I go down through the steps and well-maintained green area. I no longer look at the church from above but, rather overwhelmed with its Baroque structure, I gaze at it towering above.
In 1098, thanks to Count Henrique and his wife, Teresa, who donated the land to the monks, Santo Tirso’s monastery became the richest and most significant in the whole country.
I go inside. The rows of wooden benches are empty. The echo of my steps fills the air. Polychrome statues hold their insignias, pointing their painted eyes up towards the sky or looking down, silently searching for believers.
The glory days of the order of São Bento are still visible in rich and good quality polychromes on the vault, and gilt-wood altars, like the one in the presbytery where holy Mary, together with a small group of putti, is reaching the gates of heaven.
I leave the church through the cloister. It seems to be forgotten. The surrounding area is very messy. Burned plastic candles disfigure the beauty of this place. Plastic bottles stuck in the niches of the cloister show that we are in a time when nature has been ruined by human behaviour.
But it wasn’t like this before, when the Benedictines took care of this place. Their gardens and orchards were famous, as well as all the healing mixtures they prepared using only natural ingredients. They were trying to be independent from the outside world, yet never stored crops, preferring to give them to others. According to their idea of life, they fully trusted God, who was supposed to take care of them no matter what.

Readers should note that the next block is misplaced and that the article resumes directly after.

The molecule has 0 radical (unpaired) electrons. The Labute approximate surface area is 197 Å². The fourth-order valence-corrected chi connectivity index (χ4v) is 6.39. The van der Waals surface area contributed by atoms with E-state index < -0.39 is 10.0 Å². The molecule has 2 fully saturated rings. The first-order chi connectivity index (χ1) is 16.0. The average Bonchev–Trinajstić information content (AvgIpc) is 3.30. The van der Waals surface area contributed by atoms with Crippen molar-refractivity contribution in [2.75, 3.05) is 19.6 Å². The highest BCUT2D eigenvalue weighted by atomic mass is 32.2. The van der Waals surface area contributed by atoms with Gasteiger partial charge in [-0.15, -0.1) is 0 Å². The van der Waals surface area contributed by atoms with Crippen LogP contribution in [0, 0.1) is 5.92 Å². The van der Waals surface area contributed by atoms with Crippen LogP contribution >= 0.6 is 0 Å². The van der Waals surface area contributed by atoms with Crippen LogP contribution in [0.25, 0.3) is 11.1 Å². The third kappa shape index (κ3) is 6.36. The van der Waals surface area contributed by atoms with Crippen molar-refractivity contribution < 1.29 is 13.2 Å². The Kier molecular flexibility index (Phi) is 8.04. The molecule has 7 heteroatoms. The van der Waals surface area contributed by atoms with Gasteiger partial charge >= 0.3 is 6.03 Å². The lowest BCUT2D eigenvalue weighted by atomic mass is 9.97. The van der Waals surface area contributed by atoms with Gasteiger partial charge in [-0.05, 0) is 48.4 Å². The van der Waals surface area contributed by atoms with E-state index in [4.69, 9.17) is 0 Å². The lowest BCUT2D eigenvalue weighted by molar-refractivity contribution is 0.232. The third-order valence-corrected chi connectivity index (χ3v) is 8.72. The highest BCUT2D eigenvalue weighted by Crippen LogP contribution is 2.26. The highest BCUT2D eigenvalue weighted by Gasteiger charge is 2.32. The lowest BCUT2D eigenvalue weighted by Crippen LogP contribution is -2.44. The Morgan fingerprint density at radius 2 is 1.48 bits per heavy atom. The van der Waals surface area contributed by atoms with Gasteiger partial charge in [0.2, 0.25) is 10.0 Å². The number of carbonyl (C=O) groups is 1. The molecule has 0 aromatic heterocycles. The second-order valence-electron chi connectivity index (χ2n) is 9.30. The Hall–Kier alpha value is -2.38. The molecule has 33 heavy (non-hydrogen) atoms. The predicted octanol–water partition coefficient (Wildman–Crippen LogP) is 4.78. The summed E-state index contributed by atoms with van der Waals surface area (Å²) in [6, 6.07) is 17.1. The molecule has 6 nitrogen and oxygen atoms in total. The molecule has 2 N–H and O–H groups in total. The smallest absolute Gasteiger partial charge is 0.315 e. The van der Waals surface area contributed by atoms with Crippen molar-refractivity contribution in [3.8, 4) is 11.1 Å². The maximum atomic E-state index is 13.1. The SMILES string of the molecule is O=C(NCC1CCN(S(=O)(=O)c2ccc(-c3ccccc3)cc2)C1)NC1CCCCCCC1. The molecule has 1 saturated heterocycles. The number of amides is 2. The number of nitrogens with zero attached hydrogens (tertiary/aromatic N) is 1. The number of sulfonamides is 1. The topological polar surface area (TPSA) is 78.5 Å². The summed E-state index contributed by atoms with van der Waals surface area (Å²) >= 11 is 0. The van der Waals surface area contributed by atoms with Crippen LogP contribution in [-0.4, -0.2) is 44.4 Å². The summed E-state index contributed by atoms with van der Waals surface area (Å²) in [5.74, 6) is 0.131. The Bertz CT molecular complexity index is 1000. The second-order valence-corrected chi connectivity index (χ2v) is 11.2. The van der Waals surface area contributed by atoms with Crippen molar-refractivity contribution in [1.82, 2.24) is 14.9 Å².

What remains from the old life of the monks are forgotten gardens that wait to be rediscovered. I imagine them in full blossom, with the smell of ripe apples, sweet roses, and herbs that could heal most illnesses and soothe the pain.
On the bank of the river
I leave the monastery and follow the road down to the river. It’s a perfect place to transfer to the world of calmness. On the other bank, the monastery, with its big garden, towers over the hill. After the bend of the Ave, a big vineyard stretches on the little hill, giving an idea of how this place may have looked when run by the monks.
The vines have their first grapes, which have started to ripen in the sun. Little constructions that look like garden pavilions appear regularly on the way, providing shadow for grape pickers and giving them access to the fresh water from the river.
On the water, an arthropod makes circles that diverge from its small legs, becoming larger and larger, then disappearing on the surface. In the silence of the late afternoon, the vineyards, rivers, and the monastery create an indescribable landscape.
Art of looking into the future
While all around you can still hear the echoes of the old times, the modern era marks its presence on each corner of this town. Santo Tirso is dotted with over 50 outdoor sculptures, scattered around the city.
Close to the train station is the building of Santo Thyrso Factory. It was created during the industrial revolution. As one of the biggest textile producers for years, Santo Thyrso was a place of hard work for seamstresses. In the ’80s, the noise of spinning machines was interrupted, and the factory was abandoned. In 2010 it got its new shape. Nowadays, it’s a creative centre, a space to rethink textiles, where younger-generation brands such as less.buyless give a new, more sustainable approach to fabrics and fashion.
Through the old memories of the town enchanted in the walls of the Baroque abbey, medieval cloister, and the romantic vibes of the D. Maria II park, Santo Tirso looks brightly forward. Surrounded by the trails in the natural areas, full of stunning wildlife, tied with the ribbon of the river, a spectacular feeling is created of a veiled yet progressive town which draws from its past, respects the present, and proudly looks into the future.